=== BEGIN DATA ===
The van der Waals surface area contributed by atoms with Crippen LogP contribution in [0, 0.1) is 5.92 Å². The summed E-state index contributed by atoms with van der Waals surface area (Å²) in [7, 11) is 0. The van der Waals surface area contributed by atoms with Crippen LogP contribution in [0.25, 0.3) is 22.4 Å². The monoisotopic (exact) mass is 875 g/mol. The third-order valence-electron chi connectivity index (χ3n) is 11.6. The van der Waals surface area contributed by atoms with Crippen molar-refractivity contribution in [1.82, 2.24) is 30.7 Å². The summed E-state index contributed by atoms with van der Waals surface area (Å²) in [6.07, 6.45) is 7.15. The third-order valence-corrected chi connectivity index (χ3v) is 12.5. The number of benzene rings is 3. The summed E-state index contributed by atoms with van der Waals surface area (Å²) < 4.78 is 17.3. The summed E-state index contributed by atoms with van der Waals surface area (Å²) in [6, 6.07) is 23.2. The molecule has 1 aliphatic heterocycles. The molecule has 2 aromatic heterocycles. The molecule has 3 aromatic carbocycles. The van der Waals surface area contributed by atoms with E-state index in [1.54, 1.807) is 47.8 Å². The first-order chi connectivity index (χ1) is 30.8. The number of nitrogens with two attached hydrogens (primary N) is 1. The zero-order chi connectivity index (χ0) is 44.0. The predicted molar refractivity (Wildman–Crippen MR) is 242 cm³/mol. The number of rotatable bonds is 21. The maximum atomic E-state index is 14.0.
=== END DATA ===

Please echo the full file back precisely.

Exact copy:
The van der Waals surface area contributed by atoms with Crippen LogP contribution in [0, 0.1) is 5.92 Å². The summed E-state index contributed by atoms with van der Waals surface area (Å²) in [7, 11) is 0. The van der Waals surface area contributed by atoms with Crippen LogP contribution in [0.25, 0.3) is 22.4 Å². The monoisotopic (exact) mass is 875 g/mol. The third-order valence-electron chi connectivity index (χ3n) is 11.6. The van der Waals surface area contributed by atoms with Crippen molar-refractivity contribution in [1.82, 2.24) is 30.7 Å². The summed E-state index contributed by atoms with van der Waals surface area (Å²) in [6.07, 6.45) is 7.15. The third-order valence-corrected chi connectivity index (χ3v) is 12.5. The number of benzene rings is 3. The summed E-state index contributed by atoms with van der Waals surface area (Å²) < 4.78 is 17.3. The summed E-state index contributed by atoms with van der Waals surface area (Å²) in [6, 6.07) is 23.2. The molecule has 1 aliphatic heterocycles. The molecule has 2 aromatic heterocycles. The molecule has 3 aromatic carbocycles. The van der Waals surface area contributed by atoms with E-state index in [1.54, 1.807) is 47.8 Å². The first-order chi connectivity index (χ1) is 30.8. The number of nitrogens with two attached hydrogens (primary N) is 1. The zero-order chi connectivity index (χ0) is 44.0. The predicted molar refractivity (Wildman–Crippen MR) is 242 cm³/mol. The number of rotatable bonds is 21. The maximum atomic E-state index is 14.0.